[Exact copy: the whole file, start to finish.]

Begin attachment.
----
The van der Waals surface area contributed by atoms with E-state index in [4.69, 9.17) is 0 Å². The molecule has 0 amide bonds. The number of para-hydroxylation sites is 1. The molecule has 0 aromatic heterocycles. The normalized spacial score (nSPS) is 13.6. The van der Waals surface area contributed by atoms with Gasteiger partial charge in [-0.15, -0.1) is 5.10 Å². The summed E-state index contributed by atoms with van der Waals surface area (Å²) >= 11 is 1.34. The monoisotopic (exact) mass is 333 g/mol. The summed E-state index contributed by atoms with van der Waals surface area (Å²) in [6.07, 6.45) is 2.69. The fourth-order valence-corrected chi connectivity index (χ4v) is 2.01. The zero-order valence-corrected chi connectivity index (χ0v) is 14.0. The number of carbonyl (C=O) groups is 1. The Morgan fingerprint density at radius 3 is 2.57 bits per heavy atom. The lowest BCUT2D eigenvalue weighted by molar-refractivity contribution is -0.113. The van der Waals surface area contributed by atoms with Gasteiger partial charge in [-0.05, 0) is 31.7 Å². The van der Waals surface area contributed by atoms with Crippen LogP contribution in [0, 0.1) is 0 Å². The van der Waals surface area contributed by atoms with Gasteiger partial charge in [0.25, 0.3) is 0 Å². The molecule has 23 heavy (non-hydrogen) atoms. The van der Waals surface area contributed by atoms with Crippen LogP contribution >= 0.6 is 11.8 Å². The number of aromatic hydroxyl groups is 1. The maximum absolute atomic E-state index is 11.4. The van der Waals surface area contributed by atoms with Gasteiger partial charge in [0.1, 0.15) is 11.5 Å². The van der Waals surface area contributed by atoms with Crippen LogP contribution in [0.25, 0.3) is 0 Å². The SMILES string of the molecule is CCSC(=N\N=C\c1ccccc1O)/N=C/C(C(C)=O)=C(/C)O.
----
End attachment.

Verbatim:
The van der Waals surface area contributed by atoms with E-state index in [4.69, 9.17) is 0 Å². The molecule has 0 amide bonds. The number of para-hydroxylation sites is 1. The molecule has 0 aromatic heterocycles. The normalized spacial score (nSPS) is 13.6. The van der Waals surface area contributed by atoms with Gasteiger partial charge in [-0.15, -0.1) is 5.10 Å². The summed E-state index contributed by atoms with van der Waals surface area (Å²) >= 11 is 1.34. The monoisotopic (exact) mass is 333 g/mol. The summed E-state index contributed by atoms with van der Waals surface area (Å²) in [6.07, 6.45) is 2.69. The fourth-order valence-corrected chi connectivity index (χ4v) is 2.01. The zero-order valence-corrected chi connectivity index (χ0v) is 14.0. The number of carbonyl (C=O) groups is 1. The Morgan fingerprint density at radius 3 is 2.57 bits per heavy atom. The lowest BCUT2D eigenvalue weighted by molar-refractivity contribution is -0.113. The van der Waals surface area contributed by atoms with Gasteiger partial charge in [-0.05, 0) is 31.7 Å². The van der Waals surface area contributed by atoms with Crippen LogP contribution in [0, 0.1) is 0 Å². The van der Waals surface area contributed by atoms with Gasteiger partial charge in [0.25, 0.3) is 0 Å². The molecule has 23 heavy (non-hydrogen) atoms. The van der Waals surface area contributed by atoms with Crippen LogP contribution >= 0.6 is 11.8 Å². The number of aromatic hydroxyl groups is 1. The maximum absolute atomic E-state index is 11.4. The van der Waals surface area contributed by atoms with Gasteiger partial charge in [0.1, 0.15) is 11.5 Å². The van der Waals surface area contributed by atoms with Crippen LogP contribution in [0.25, 0.3) is 0 Å². The SMILES string of the molecule is CCSC(=N\N=C\c1ccccc1O)/N=C/C(C(C)=O)=C(/C)O.